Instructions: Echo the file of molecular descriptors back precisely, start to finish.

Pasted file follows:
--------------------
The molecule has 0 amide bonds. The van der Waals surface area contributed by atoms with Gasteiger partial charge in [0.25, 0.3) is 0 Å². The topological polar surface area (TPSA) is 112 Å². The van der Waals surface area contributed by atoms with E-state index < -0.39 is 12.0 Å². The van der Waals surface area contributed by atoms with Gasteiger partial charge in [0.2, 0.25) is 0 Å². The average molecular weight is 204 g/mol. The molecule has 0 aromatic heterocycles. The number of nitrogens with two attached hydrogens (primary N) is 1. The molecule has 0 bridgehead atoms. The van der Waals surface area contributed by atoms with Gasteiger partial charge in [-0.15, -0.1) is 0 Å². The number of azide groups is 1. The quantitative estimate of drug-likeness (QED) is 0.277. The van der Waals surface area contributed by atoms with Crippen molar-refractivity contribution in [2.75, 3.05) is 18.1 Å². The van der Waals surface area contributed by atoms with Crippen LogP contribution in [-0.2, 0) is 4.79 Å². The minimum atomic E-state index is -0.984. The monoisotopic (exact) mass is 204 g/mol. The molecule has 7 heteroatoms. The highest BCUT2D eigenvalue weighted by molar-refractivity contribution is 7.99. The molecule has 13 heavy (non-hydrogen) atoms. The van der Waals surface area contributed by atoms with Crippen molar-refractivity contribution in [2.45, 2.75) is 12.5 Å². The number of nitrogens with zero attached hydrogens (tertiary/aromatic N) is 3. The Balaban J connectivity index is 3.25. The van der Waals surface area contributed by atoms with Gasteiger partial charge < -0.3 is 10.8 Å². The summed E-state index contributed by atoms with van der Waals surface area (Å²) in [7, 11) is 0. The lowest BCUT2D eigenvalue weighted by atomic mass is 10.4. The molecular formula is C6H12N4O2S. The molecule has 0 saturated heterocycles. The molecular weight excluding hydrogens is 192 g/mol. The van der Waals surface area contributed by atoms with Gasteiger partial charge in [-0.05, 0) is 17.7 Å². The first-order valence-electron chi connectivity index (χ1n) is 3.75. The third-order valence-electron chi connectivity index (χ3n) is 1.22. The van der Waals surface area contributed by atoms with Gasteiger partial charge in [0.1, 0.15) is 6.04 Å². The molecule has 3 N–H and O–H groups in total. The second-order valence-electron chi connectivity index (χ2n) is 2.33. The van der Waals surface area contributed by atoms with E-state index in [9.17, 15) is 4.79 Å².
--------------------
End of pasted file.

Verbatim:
The molecule has 0 amide bonds. The van der Waals surface area contributed by atoms with Gasteiger partial charge in [0.25, 0.3) is 0 Å². The topological polar surface area (TPSA) is 112 Å². The van der Waals surface area contributed by atoms with E-state index < -0.39 is 12.0 Å². The van der Waals surface area contributed by atoms with Gasteiger partial charge in [0.2, 0.25) is 0 Å². The average molecular weight is 204 g/mol. The molecule has 0 aromatic heterocycles. The number of nitrogens with two attached hydrogens (primary N) is 1. The molecule has 0 bridgehead atoms. The van der Waals surface area contributed by atoms with Gasteiger partial charge in [-0.15, -0.1) is 0 Å². The number of azide groups is 1. The quantitative estimate of drug-likeness (QED) is 0.277. The van der Waals surface area contributed by atoms with Crippen molar-refractivity contribution in [2.75, 3.05) is 18.1 Å². The van der Waals surface area contributed by atoms with Crippen LogP contribution in [-0.2, 0) is 4.79 Å². The minimum atomic E-state index is -0.984. The monoisotopic (exact) mass is 204 g/mol. The molecule has 7 heteroatoms. The highest BCUT2D eigenvalue weighted by molar-refractivity contribution is 7.99. The molecule has 13 heavy (non-hydrogen) atoms. The van der Waals surface area contributed by atoms with Crippen molar-refractivity contribution in [2.45, 2.75) is 12.5 Å². The number of nitrogens with zero attached hydrogens (tertiary/aromatic N) is 3. The Balaban J connectivity index is 3.25. The van der Waals surface area contributed by atoms with Gasteiger partial charge < -0.3 is 10.8 Å². The summed E-state index contributed by atoms with van der Waals surface area (Å²) in [7, 11) is 0. The lowest BCUT2D eigenvalue weighted by atomic mass is 10.4. The molecular formula is C6H12N4O2S. The molecule has 0 saturated heterocycles. The molecular weight excluding hydrogens is 192 g/mol. The van der Waals surface area contributed by atoms with Gasteiger partial charge in [-0.05, 0) is 17.7 Å². The first-order valence-electron chi connectivity index (χ1n) is 3.75. The third-order valence-electron chi connectivity index (χ3n) is 1.22. The van der Waals surface area contributed by atoms with Gasteiger partial charge in [0.1, 0.15) is 6.04 Å². The molecule has 3 N–H and O–H groups in total. The second-order valence-electron chi connectivity index (χ2n) is 2.33. The van der Waals surface area contributed by atoms with E-state index in [9.17, 15) is 4.79 Å².